A Statistical Take On The Fourth Quarter
We just completed a simple study for those market bulls who might find themselves temporarily lacking in confidence (assuming such an animal isn’t extinct by now). We found that when the market is making new highs during what has statistically been its worst month, more upside is usually in store for the fourth quarter. Since 1928, there have been 29 times (prior to 2017) that the S&P 500 made a 12-month high in the month of September; in 24 of those cases, the market continued to rise during the fourth quarter. Overall, for all periods (including the five down quarters) following a September high, the market gained 3.7% on average.
We applied a few of our favorite tools in an effort to discern whether some September highs (like this week’s) might be “better” than others. First, from a technical point of view, this month’s S&P 500 highs have been repeatedly confirmed by new 12-month highs in the NYSE A/D Line. Historically, we found that when new September highs occurred in both the S&P 500 and the NYSE A/D Line (Table 1, left column), the subsequent fourth quarter gain was 5.9% on average—much better than the average 1.4% gain that occurred when an S&P September high was not confirmed by the A/D Line (Table 1, right column).
Second, we evaluated the monetary conditions surrounding a September high in stocks using the six-month change in the Dow Jones Corporate Bond Index as a proxy. When rising bond prices accompanied the new September high in stocks (Table 2, left column), the average S&P 500 fourth quarter gain was 5.4%—well above the 1.6% gain achieved when Corporate bond prices (six-month basis) were on the decline (Table 2, right column). Based on this measure, the current monetary environment remains decisively bullish, despite the Fed’s new pledge to begin to unwind assets accumulated during its QE program.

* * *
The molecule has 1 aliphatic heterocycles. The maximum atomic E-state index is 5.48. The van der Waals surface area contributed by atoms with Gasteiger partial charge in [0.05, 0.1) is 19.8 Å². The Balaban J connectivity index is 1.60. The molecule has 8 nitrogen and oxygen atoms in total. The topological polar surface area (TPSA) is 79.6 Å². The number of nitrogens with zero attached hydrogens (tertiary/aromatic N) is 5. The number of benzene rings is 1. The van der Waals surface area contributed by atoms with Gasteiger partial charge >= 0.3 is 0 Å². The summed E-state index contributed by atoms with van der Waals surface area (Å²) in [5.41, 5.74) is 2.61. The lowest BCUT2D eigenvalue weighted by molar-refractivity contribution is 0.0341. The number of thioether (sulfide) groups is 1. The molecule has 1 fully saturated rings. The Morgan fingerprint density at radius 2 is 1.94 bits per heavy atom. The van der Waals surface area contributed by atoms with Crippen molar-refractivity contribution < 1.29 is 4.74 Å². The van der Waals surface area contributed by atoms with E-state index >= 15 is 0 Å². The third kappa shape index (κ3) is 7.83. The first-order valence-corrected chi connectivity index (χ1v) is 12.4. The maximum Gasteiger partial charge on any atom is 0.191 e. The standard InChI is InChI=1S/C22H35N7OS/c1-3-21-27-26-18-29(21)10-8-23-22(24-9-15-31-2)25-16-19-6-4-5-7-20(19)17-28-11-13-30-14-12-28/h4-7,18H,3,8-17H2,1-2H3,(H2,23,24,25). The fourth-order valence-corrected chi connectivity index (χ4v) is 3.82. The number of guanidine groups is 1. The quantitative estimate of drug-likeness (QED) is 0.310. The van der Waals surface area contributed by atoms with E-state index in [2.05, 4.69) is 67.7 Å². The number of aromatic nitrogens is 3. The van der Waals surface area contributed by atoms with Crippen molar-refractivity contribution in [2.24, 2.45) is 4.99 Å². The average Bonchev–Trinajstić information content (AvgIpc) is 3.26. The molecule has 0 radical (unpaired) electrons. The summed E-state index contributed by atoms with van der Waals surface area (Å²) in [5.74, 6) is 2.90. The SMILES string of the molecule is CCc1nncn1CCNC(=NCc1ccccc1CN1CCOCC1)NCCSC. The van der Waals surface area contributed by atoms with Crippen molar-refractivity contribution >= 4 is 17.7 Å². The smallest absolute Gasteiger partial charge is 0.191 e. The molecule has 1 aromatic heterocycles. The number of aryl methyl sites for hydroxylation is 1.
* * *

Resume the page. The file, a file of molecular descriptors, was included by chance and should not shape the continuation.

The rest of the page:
Finally, we considered an economic measure that’s shown a high degree of correlation with the stock market’s short term outlook—the NOPE Index (the spread between ISM New Orders and the Price Index). Interestingly, the “explanatory” power of this economic indicator was almost identical to the technical and monetary tools we examined in Tables 1 & 2. When a September S&P 500 new high coincided with a NOPE Index that was on either a high neutral or bullish reading (Table 3, left column), the average fourth quarter market gain was 5.5%—versus a 1.6% gain when the NOPE Index was low neutral or bearish (Table 3, right column). Just as with the A/D Line and Corporate Bond Index, the current NOPE Index reading is supportive of a fourth quarter rally.
Technicians are fond of saying that the most bullish thing a market can do is to make a new high. This simple study takes a more nuanced view, finding that the sustainability of a new high is related to its underlying technical, monetary, and economic underpinnings. On that score, this market—as overvalued as it may be—is currently “thrice-blessed,” and we expect even higher highs in the fourth quarter.